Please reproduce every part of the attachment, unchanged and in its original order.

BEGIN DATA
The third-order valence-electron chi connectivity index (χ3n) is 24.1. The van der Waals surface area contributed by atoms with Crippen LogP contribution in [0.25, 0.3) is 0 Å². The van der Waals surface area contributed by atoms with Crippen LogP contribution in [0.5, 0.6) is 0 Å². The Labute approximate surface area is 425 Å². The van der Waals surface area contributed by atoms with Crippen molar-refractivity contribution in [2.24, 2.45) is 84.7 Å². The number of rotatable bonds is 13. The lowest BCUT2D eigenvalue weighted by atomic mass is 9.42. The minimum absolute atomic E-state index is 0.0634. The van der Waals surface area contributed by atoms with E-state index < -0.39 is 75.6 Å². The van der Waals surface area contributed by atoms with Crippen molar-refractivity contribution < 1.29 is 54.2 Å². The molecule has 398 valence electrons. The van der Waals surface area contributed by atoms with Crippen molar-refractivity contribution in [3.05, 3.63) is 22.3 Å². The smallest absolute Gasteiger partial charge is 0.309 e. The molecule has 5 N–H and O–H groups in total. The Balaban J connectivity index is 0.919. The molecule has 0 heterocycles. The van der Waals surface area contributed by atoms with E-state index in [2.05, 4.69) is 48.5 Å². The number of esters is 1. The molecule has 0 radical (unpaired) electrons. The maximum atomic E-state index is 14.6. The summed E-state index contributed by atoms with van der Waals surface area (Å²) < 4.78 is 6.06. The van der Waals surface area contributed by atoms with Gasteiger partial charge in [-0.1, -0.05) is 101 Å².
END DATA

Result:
The third-order valence-electron chi connectivity index (χ3n) is 24.1. The van der Waals surface area contributed by atoms with Crippen LogP contribution in [0.25, 0.3) is 0 Å². The van der Waals surface area contributed by atoms with Crippen LogP contribution in [0.5, 0.6) is 0 Å². The Labute approximate surface area is 425 Å². The van der Waals surface area contributed by atoms with Crippen molar-refractivity contribution in [2.24, 2.45) is 84.7 Å². The number of rotatable bonds is 13. The lowest BCUT2D eigenvalue weighted by atomic mass is 9.42. The minimum absolute atomic E-state index is 0.0634. The van der Waals surface area contributed by atoms with E-state index < -0.39 is 75.6 Å². The van der Waals surface area contributed by atoms with Crippen molar-refractivity contribution < 1.29 is 54.2 Å². The molecule has 398 valence electrons. The van der Waals surface area contributed by atoms with Crippen molar-refractivity contribution in [3.05, 3.63) is 22.3 Å². The smallest absolute Gasteiger partial charge is 0.309 e. The molecule has 5 N–H and O–H groups in total. The Balaban J connectivity index is 0.919. The molecule has 0 heterocycles. The van der Waals surface area contributed by atoms with E-state index in [2.05, 4.69) is 48.5 Å². The number of esters is 1. The molecule has 0 radical (unpaired) electrons. The maximum atomic E-state index is 14.6. The summed E-state index contributed by atoms with van der Waals surface area (Å²) < 4.78 is 6.06. The van der Waals surface area contributed by atoms with Gasteiger partial charge in [-0.1, -0.05) is 101 Å².